Ditch Managment: Stopping Pollution Before it Reaches Eastern Shore Rivers and Streams
It could have been the donuts. Or maybe because it was a Friday.
Whatever the reason, when representatives from every Eastern Shore county government came together earlier this year, the energy in the room was high.
The topic? Slowing and filtering pollution from the region's headwater streams: roadside ditches.
Okay, maybe it’s a subject that doesn’t inspire everybody. But after hearing that simple changes in the management of roadside ditches can efficiently help meet goals for water quality by treating pollution near its source, local officials wanted to know more.
Launched by the Talbot County Department of Public Works, the gathering kicked off a 12-month process during which Shore localities will collaborate to produce an online manual that standardizes new procedures for roadside ditch management. Ditches convey as much as 20 percent of the runoff from the land area around them, carrying sediments, nutrients, and bacteria that threaten nearby rivers and streams. Scientists and practitioners are finding that by regrading and installing native plants in the ditches, water can be slowed and filtered as it moves and downstream water quality can improve.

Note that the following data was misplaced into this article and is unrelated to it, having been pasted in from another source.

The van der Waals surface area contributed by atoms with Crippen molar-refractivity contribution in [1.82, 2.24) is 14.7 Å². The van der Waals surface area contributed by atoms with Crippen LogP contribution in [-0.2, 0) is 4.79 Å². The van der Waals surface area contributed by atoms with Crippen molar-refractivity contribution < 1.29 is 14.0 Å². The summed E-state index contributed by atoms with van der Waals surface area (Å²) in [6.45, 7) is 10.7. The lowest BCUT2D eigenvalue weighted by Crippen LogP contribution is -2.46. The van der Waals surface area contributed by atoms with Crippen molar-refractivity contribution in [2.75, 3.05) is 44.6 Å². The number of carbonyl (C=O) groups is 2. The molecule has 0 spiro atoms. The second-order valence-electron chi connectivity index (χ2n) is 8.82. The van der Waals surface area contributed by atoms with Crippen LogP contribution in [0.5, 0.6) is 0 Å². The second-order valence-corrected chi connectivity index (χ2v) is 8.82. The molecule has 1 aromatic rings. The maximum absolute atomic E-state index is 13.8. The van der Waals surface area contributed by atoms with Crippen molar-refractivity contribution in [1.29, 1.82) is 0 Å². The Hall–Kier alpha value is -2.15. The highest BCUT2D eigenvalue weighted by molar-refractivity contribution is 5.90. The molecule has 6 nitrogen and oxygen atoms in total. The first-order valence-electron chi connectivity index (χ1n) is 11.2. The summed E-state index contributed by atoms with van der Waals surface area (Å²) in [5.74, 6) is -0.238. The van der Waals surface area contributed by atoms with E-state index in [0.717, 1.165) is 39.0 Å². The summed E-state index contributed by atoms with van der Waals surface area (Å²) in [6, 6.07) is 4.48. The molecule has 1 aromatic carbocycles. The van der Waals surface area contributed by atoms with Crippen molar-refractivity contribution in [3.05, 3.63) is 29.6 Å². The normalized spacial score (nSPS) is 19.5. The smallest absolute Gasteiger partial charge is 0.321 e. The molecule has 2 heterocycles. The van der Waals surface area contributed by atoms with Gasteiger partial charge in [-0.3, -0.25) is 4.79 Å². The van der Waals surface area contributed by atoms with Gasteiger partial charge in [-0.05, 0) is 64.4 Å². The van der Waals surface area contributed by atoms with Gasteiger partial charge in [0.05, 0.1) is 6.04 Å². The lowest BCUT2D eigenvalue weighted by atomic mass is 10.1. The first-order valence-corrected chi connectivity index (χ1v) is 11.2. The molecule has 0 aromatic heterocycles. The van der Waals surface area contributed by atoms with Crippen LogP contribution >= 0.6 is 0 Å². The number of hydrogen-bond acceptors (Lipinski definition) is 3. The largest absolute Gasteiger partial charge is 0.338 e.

EPA is funding the effort, which is expected to provide Shore local governments a one-stop-shop for high quality, regionally relevant information on ditch management best practices. Meanwhile, EPA is also working to define, credit, and verify the technique so that it can be formalized under the Chesapeake Clean Water Blueprint as a scientifically approved Bay restoration tool.
The opportunity began gaining traction on the Shore some years ago when CBF partnered with The Nature Conservancy to map priority retrofit locations in Talbot County. Now with generous funding from the Sheldon and Audrey Katz Foundation, CBF is producing similar maps for the entire Eastern Shore. As the management manual and EPA crediting procedures come on line, the Shore should soon be well prepared to accelerate efforts to control pollution.
That is something to get excited about.
Eastern Shore of Maryland Director
Chesapeake Bay Foundation